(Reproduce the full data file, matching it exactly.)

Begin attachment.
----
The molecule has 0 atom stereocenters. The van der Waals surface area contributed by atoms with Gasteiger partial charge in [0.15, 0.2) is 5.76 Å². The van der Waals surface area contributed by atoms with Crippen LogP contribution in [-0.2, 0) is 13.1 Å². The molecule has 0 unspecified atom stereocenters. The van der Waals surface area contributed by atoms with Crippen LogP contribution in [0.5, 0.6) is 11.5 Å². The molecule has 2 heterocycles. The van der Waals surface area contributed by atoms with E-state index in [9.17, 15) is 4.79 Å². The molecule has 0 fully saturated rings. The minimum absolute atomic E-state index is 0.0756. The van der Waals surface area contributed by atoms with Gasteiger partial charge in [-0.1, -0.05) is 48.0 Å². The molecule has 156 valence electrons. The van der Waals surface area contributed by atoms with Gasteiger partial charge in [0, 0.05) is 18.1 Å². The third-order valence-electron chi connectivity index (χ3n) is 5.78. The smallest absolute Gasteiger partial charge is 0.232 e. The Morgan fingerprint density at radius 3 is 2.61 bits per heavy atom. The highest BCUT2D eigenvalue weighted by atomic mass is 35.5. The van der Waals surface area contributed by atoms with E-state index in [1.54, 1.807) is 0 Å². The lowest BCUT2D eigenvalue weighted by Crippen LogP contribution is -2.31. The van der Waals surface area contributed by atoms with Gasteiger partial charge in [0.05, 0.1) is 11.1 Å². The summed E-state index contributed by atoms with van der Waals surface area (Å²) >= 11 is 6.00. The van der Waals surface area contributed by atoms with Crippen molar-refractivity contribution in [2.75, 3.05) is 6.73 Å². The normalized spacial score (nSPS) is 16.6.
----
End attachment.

The molecule has 0 atom stereocenters. The van der Waals surface area contributed by atoms with Gasteiger partial charge in [0.15, 0.2) is 5.76 Å². The van der Waals surface area contributed by atoms with Crippen LogP contribution in [-0.2, 0) is 13.1 Å². The molecule has 0 unspecified atom stereocenters. The van der Waals surface area contributed by atoms with Crippen LogP contribution in [0.5, 0.6) is 11.5 Å². The molecule has 2 heterocycles. The van der Waals surface area contributed by atoms with E-state index in [9.17, 15) is 4.79 Å². The molecule has 0 fully saturated rings. The minimum absolute atomic E-state index is 0.0756. The van der Waals surface area contributed by atoms with Gasteiger partial charge in [-0.1, -0.05) is 48.0 Å². The molecule has 156 valence electrons. The van der Waals surface area contributed by atoms with Gasteiger partial charge in [0, 0.05) is 18.1 Å². The third-order valence-electron chi connectivity index (χ3n) is 5.78. The smallest absolute Gasteiger partial charge is 0.232 e. The Morgan fingerprint density at radius 3 is 2.61 bits per heavy atom. The highest BCUT2D eigenvalue weighted by atomic mass is 35.5. The van der Waals surface area contributed by atoms with E-state index in [1.54, 1.807) is 0 Å². The lowest BCUT2D eigenvalue weighted by Crippen LogP contribution is -2.31. The van der Waals surface area contributed by atoms with Gasteiger partial charge in [0.05, 0.1) is 11.1 Å². The summed E-state index contributed by atoms with van der Waals surface area (Å²) >= 11 is 6.00. The van der Waals surface area contributed by atoms with Crippen molar-refractivity contribution in [2.75, 3.05) is 6.73 Å². The normalized spacial score (nSPS) is 16.6.